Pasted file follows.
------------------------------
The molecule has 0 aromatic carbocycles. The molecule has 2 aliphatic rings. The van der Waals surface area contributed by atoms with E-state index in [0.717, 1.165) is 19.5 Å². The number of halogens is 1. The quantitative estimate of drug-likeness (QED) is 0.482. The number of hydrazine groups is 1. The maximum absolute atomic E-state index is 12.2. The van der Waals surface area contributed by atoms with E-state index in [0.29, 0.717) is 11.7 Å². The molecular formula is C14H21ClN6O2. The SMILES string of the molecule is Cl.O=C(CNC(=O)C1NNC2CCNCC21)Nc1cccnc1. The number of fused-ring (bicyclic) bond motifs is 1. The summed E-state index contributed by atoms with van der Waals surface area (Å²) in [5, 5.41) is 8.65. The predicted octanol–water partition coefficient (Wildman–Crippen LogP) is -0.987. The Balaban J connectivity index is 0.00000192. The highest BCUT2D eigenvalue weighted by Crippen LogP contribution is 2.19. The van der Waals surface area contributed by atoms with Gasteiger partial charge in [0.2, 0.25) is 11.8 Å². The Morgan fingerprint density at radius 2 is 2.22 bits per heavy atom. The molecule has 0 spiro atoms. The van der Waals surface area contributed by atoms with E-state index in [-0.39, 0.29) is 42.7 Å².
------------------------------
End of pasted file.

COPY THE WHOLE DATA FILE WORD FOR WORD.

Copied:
The molecule has 0 aromatic carbocycles. The molecule has 2 aliphatic rings. The van der Waals surface area contributed by atoms with E-state index in [0.717, 1.165) is 19.5 Å². The number of halogens is 1. The quantitative estimate of drug-likeness (QED) is 0.482. The number of hydrazine groups is 1. The maximum absolute atomic E-state index is 12.2. The van der Waals surface area contributed by atoms with E-state index in [0.29, 0.717) is 11.7 Å². The molecular formula is C14H21ClN6O2. The SMILES string of the molecule is Cl.O=C(CNC(=O)C1NNC2CCNCC21)Nc1cccnc1. The number of fused-ring (bicyclic) bond motifs is 1. The summed E-state index contributed by atoms with van der Waals surface area (Å²) in [5, 5.41) is 8.65. The predicted octanol–water partition coefficient (Wildman–Crippen LogP) is -0.987. The Balaban J connectivity index is 0.00000192. The highest BCUT2D eigenvalue weighted by Crippen LogP contribution is 2.19. The van der Waals surface area contributed by atoms with Gasteiger partial charge in [0.2, 0.25) is 11.8 Å². The Morgan fingerprint density at radius 2 is 2.22 bits per heavy atom. The molecule has 0 spiro atoms. The van der Waals surface area contributed by atoms with E-state index in [-0.39, 0.29) is 42.7 Å².